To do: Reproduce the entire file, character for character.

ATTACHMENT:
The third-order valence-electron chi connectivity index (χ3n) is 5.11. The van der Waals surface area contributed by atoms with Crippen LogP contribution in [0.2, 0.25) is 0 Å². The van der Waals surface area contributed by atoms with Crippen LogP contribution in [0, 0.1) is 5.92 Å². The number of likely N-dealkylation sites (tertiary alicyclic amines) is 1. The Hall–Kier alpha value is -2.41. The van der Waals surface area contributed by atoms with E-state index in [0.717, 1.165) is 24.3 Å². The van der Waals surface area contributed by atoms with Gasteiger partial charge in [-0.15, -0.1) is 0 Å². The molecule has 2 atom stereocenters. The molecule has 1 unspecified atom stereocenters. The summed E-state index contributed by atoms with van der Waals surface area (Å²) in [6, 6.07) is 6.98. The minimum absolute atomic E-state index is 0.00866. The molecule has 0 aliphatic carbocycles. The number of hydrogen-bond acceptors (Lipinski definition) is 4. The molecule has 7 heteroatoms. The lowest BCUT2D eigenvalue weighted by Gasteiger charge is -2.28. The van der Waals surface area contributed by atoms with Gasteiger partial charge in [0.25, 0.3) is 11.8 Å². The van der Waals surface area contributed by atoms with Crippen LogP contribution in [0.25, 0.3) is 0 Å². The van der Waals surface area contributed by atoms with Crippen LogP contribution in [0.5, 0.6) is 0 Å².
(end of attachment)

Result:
The third-order valence-electron chi connectivity index (χ3n) is 5.11. The van der Waals surface area contributed by atoms with Crippen LogP contribution in [0.2, 0.25) is 0 Å². The van der Waals surface area contributed by atoms with Crippen LogP contribution in [0, 0.1) is 5.92 Å². The number of likely N-dealkylation sites (tertiary alicyclic amines) is 1. The Hall–Kier alpha value is -2.41. The van der Waals surface area contributed by atoms with E-state index in [0.717, 1.165) is 24.3 Å². The van der Waals surface area contributed by atoms with Gasteiger partial charge in [-0.15, -0.1) is 0 Å². The molecule has 2 atom stereocenters. The molecule has 1 unspecified atom stereocenters. The summed E-state index contributed by atoms with van der Waals surface area (Å²) in [6, 6.07) is 6.98. The minimum absolute atomic E-state index is 0.00866. The molecule has 0 aliphatic carbocycles. The number of hydrogen-bond acceptors (Lipinski definition) is 4. The molecule has 7 heteroatoms. The lowest BCUT2D eigenvalue weighted by Gasteiger charge is -2.28. The van der Waals surface area contributed by atoms with Gasteiger partial charge in [0.25, 0.3) is 11.8 Å². The van der Waals surface area contributed by atoms with Crippen LogP contribution in [0.25, 0.3) is 0 Å². The van der Waals surface area contributed by atoms with Crippen LogP contribution in [0.5, 0.6) is 0 Å².